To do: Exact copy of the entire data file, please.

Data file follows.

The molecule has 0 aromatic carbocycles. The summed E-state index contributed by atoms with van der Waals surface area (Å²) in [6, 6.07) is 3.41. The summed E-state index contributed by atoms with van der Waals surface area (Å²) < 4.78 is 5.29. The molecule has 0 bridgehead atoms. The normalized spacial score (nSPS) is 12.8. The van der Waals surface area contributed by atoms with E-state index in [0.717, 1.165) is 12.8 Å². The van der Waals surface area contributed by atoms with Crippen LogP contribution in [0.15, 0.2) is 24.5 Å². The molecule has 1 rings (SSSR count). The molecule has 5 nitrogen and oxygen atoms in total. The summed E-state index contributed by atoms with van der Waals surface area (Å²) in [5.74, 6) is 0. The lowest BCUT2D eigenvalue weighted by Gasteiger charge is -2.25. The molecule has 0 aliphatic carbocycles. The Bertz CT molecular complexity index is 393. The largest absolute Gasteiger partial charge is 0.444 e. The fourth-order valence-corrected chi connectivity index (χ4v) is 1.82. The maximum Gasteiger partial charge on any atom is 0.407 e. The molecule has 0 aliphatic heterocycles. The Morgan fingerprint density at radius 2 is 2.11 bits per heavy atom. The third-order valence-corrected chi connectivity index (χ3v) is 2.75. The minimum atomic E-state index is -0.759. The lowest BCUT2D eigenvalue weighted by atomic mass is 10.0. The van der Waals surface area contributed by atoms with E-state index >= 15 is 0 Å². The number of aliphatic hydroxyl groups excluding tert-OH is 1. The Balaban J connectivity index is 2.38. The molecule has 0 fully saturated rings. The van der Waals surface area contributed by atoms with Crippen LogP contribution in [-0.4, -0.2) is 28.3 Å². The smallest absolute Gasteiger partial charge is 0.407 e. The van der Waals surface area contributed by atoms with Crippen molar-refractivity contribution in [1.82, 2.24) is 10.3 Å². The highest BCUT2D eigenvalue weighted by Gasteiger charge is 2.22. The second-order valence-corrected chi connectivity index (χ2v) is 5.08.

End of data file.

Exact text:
The molecule has 0 aromatic carbocycles. The summed E-state index contributed by atoms with van der Waals surface area (Å²) in [6, 6.07) is 3.41. The summed E-state index contributed by atoms with van der Waals surface area (Å²) < 4.78 is 5.29. The molecule has 0 bridgehead atoms. The normalized spacial score (nSPS) is 12.8. The van der Waals surface area contributed by atoms with E-state index in [0.717, 1.165) is 12.8 Å². The van der Waals surface area contributed by atoms with Crippen LogP contribution in [0.15, 0.2) is 24.5 Å². The molecule has 1 rings (SSSR count). The molecule has 5 nitrogen and oxygen atoms in total. The summed E-state index contributed by atoms with van der Waals surface area (Å²) in [5.74, 6) is 0. The lowest BCUT2D eigenvalue weighted by Gasteiger charge is -2.25. The molecule has 0 aliphatic carbocycles. The Bertz CT molecular complexity index is 393. The largest absolute Gasteiger partial charge is 0.444 e. The fourth-order valence-corrected chi connectivity index (χ4v) is 1.82. The maximum Gasteiger partial charge on any atom is 0.407 e. The molecule has 0 aliphatic heterocycles. The Morgan fingerprint density at radius 2 is 2.11 bits per heavy atom. The third-order valence-corrected chi connectivity index (χ3v) is 2.75. The minimum atomic E-state index is -0.759. The lowest BCUT2D eigenvalue weighted by atomic mass is 10.0. The van der Waals surface area contributed by atoms with E-state index >= 15 is 0 Å². The number of aliphatic hydroxyl groups excluding tert-OH is 1. The Balaban J connectivity index is 2.38. The molecule has 0 fully saturated rings. The van der Waals surface area contributed by atoms with Crippen LogP contribution in [-0.4, -0.2) is 28.3 Å². The smallest absolute Gasteiger partial charge is 0.407 e. The van der Waals surface area contributed by atoms with Crippen molar-refractivity contribution in [1.82, 2.24) is 10.3 Å². The highest BCUT2D eigenvalue weighted by Gasteiger charge is 2.22. The second-order valence-corrected chi connectivity index (χ2v) is 5.08.